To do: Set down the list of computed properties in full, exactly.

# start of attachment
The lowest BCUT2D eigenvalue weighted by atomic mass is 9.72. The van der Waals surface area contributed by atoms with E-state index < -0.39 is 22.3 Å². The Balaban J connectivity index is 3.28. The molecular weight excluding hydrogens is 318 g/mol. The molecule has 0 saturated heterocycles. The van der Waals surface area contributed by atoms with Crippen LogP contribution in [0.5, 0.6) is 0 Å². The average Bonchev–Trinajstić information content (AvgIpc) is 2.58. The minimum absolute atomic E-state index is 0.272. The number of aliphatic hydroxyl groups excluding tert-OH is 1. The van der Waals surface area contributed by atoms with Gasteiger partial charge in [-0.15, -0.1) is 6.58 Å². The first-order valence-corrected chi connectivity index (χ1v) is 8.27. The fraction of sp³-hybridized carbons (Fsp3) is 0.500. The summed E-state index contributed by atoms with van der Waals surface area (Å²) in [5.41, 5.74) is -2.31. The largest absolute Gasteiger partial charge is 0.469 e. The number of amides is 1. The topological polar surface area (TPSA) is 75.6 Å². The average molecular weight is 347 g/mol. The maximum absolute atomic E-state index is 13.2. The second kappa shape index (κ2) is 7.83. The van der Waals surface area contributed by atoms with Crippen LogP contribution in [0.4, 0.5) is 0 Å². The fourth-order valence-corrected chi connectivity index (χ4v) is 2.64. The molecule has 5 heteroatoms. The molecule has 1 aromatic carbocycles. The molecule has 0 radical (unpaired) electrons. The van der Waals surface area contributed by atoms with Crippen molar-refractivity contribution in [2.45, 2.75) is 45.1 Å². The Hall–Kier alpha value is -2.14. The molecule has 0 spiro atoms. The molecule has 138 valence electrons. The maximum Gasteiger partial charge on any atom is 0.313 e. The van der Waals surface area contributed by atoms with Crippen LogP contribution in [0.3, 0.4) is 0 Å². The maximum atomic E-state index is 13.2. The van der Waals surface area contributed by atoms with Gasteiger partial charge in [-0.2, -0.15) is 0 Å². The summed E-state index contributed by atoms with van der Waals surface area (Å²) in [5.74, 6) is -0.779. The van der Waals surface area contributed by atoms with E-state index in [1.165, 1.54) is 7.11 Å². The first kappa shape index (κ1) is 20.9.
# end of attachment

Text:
The lowest BCUT2D eigenvalue weighted by atomic mass is 9.72. The van der Waals surface area contributed by atoms with E-state index < -0.39 is 22.3 Å². The Balaban J connectivity index is 3.28. The molecular weight excluding hydrogens is 318 g/mol. The molecule has 0 saturated heterocycles. The van der Waals surface area contributed by atoms with Crippen LogP contribution in [0.5, 0.6) is 0 Å². The average Bonchev–Trinajstić information content (AvgIpc) is 2.58. The minimum absolute atomic E-state index is 0.272. The number of aliphatic hydroxyl groups excluding tert-OH is 1. The van der Waals surface area contributed by atoms with Gasteiger partial charge in [-0.15, -0.1) is 6.58 Å². The first-order valence-corrected chi connectivity index (χ1v) is 8.27. The fraction of sp³-hybridized carbons (Fsp3) is 0.500. The summed E-state index contributed by atoms with van der Waals surface area (Å²) in [5.41, 5.74) is -2.31. The largest absolute Gasteiger partial charge is 0.469 e. The number of amides is 1. The topological polar surface area (TPSA) is 75.6 Å². The average molecular weight is 347 g/mol. The maximum absolute atomic E-state index is 13.2. The second kappa shape index (κ2) is 7.83. The van der Waals surface area contributed by atoms with Crippen LogP contribution in [0.4, 0.5) is 0 Å². The fourth-order valence-corrected chi connectivity index (χ4v) is 2.64. The molecule has 5 heteroatoms. The molecule has 1 aromatic carbocycles. The molecule has 0 radical (unpaired) electrons. The van der Waals surface area contributed by atoms with Crippen molar-refractivity contribution in [2.45, 2.75) is 45.1 Å². The Hall–Kier alpha value is -2.14. The molecule has 0 spiro atoms. The molecule has 138 valence electrons. The maximum Gasteiger partial charge on any atom is 0.313 e. The van der Waals surface area contributed by atoms with Crippen LogP contribution in [0.3, 0.4) is 0 Å². The maximum atomic E-state index is 13.2. The van der Waals surface area contributed by atoms with Gasteiger partial charge in [-0.2, -0.15) is 0 Å². The summed E-state index contributed by atoms with van der Waals surface area (Å²) in [5.74, 6) is -0.779. The van der Waals surface area contributed by atoms with E-state index in [1.165, 1.54) is 7.11 Å². The first kappa shape index (κ1) is 20.9.